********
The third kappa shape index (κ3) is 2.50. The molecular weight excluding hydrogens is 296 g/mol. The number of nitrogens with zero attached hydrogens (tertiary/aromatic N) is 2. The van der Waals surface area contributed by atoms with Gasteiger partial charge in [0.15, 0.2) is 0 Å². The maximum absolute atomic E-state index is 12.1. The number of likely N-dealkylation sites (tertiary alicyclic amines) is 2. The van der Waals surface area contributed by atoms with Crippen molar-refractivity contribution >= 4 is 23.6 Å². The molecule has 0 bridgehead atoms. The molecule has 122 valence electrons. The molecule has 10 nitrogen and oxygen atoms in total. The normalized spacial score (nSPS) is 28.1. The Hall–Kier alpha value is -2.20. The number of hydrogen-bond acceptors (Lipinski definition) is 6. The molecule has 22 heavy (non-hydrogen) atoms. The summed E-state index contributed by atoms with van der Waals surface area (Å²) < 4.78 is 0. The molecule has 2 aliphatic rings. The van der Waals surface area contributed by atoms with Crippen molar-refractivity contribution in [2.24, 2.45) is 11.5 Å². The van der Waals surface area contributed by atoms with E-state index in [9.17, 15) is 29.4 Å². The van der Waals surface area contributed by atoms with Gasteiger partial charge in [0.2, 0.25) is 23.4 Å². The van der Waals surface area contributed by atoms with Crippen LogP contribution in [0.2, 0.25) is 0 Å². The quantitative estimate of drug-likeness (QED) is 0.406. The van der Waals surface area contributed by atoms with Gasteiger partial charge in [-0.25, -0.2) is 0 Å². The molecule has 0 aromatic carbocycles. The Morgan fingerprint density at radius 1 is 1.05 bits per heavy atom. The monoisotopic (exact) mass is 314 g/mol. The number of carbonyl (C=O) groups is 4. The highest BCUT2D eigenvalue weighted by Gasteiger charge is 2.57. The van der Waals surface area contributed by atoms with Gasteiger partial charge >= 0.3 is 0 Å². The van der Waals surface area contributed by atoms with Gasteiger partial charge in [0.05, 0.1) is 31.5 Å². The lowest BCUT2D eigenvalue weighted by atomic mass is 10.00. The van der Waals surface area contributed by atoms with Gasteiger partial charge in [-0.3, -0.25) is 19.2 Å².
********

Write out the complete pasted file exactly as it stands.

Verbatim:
The third kappa shape index (κ3) is 2.50. The molecular weight excluding hydrogens is 296 g/mol. The number of nitrogens with zero attached hydrogens (tertiary/aromatic N) is 2. The van der Waals surface area contributed by atoms with Gasteiger partial charge in [0.15, 0.2) is 0 Å². The maximum absolute atomic E-state index is 12.1. The number of likely N-dealkylation sites (tertiary alicyclic amines) is 2. The van der Waals surface area contributed by atoms with Crippen molar-refractivity contribution >= 4 is 23.6 Å². The molecule has 0 bridgehead atoms. The molecule has 122 valence electrons. The molecule has 10 nitrogen and oxygen atoms in total. The normalized spacial score (nSPS) is 28.1. The Hall–Kier alpha value is -2.20. The number of hydrogen-bond acceptors (Lipinski definition) is 6. The molecule has 22 heavy (non-hydrogen) atoms. The summed E-state index contributed by atoms with van der Waals surface area (Å²) < 4.78 is 0. The molecule has 2 aliphatic rings. The van der Waals surface area contributed by atoms with Crippen molar-refractivity contribution in [2.24, 2.45) is 11.5 Å². The van der Waals surface area contributed by atoms with E-state index in [9.17, 15) is 29.4 Å². The van der Waals surface area contributed by atoms with Gasteiger partial charge in [0.2, 0.25) is 23.4 Å². The van der Waals surface area contributed by atoms with Crippen LogP contribution in [0.2, 0.25) is 0 Å². The quantitative estimate of drug-likeness (QED) is 0.406. The van der Waals surface area contributed by atoms with Gasteiger partial charge in [-0.25, -0.2) is 0 Å². The molecule has 0 aromatic carbocycles. The Morgan fingerprint density at radius 1 is 1.05 bits per heavy atom. The monoisotopic (exact) mass is 314 g/mol. The number of carbonyl (C=O) groups is 4. The highest BCUT2D eigenvalue weighted by Gasteiger charge is 2.57. The van der Waals surface area contributed by atoms with Gasteiger partial charge >= 0.3 is 0 Å². The van der Waals surface area contributed by atoms with Gasteiger partial charge in [0.05, 0.1) is 31.5 Å². The lowest BCUT2D eigenvalue weighted by atomic mass is 10.00. The van der Waals surface area contributed by atoms with Gasteiger partial charge in [-0.3, -0.25) is 19.2 Å².